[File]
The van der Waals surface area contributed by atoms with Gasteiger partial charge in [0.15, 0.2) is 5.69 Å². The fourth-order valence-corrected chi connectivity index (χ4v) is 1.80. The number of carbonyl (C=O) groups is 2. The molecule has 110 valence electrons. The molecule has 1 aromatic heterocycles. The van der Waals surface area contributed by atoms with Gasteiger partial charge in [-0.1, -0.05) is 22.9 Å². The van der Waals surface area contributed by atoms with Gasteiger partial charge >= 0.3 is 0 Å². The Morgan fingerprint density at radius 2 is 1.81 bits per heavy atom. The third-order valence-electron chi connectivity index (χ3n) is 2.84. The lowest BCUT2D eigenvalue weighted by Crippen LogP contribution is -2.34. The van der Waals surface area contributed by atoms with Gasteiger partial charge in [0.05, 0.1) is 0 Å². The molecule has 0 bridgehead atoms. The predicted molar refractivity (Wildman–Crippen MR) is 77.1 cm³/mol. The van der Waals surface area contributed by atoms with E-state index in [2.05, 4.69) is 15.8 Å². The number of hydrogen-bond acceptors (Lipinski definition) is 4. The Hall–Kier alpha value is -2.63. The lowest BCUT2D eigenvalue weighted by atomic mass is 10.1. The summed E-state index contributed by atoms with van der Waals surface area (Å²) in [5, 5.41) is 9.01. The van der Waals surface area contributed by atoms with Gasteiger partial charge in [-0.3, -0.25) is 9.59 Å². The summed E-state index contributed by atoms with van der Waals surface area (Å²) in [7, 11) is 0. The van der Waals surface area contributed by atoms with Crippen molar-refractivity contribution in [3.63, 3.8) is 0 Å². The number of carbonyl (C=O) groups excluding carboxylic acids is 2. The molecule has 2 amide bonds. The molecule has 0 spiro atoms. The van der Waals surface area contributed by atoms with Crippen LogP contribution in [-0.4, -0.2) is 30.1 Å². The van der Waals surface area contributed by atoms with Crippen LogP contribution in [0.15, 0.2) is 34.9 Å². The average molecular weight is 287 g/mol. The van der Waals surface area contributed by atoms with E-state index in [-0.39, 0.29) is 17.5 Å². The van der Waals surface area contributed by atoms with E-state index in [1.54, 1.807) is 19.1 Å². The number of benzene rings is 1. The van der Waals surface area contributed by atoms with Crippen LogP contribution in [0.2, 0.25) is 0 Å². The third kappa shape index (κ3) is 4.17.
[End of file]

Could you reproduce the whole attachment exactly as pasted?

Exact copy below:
The van der Waals surface area contributed by atoms with Gasteiger partial charge in [0.15, 0.2) is 5.69 Å². The fourth-order valence-corrected chi connectivity index (χ4v) is 1.80. The number of carbonyl (C=O) groups is 2. The molecule has 110 valence electrons. The molecule has 1 aromatic heterocycles. The van der Waals surface area contributed by atoms with Gasteiger partial charge in [-0.1, -0.05) is 22.9 Å². The van der Waals surface area contributed by atoms with Gasteiger partial charge >= 0.3 is 0 Å². The Morgan fingerprint density at radius 2 is 1.81 bits per heavy atom. The third-order valence-electron chi connectivity index (χ3n) is 2.84. The lowest BCUT2D eigenvalue weighted by Crippen LogP contribution is -2.34. The van der Waals surface area contributed by atoms with Gasteiger partial charge in [0.05, 0.1) is 0 Å². The molecule has 0 bridgehead atoms. The predicted molar refractivity (Wildman–Crippen MR) is 77.1 cm³/mol. The van der Waals surface area contributed by atoms with E-state index in [2.05, 4.69) is 15.8 Å². The number of hydrogen-bond acceptors (Lipinski definition) is 4. The Hall–Kier alpha value is -2.63. The lowest BCUT2D eigenvalue weighted by atomic mass is 10.1. The summed E-state index contributed by atoms with van der Waals surface area (Å²) in [5, 5.41) is 9.01. The van der Waals surface area contributed by atoms with Gasteiger partial charge in [-0.3, -0.25) is 9.59 Å². The summed E-state index contributed by atoms with van der Waals surface area (Å²) in [7, 11) is 0. The van der Waals surface area contributed by atoms with Crippen molar-refractivity contribution in [3.63, 3.8) is 0 Å². The number of carbonyl (C=O) groups excluding carboxylic acids is 2. The molecule has 2 amide bonds. The molecule has 0 spiro atoms. The van der Waals surface area contributed by atoms with Crippen LogP contribution in [-0.4, -0.2) is 30.1 Å². The van der Waals surface area contributed by atoms with Crippen LogP contribution in [0.15, 0.2) is 34.9 Å². The average molecular weight is 287 g/mol. The van der Waals surface area contributed by atoms with E-state index in [-0.39, 0.29) is 17.5 Å². The van der Waals surface area contributed by atoms with E-state index in [1.54, 1.807) is 19.1 Å². The number of benzene rings is 1. The van der Waals surface area contributed by atoms with Crippen LogP contribution in [0.2, 0.25) is 0 Å². The third kappa shape index (κ3) is 4.17.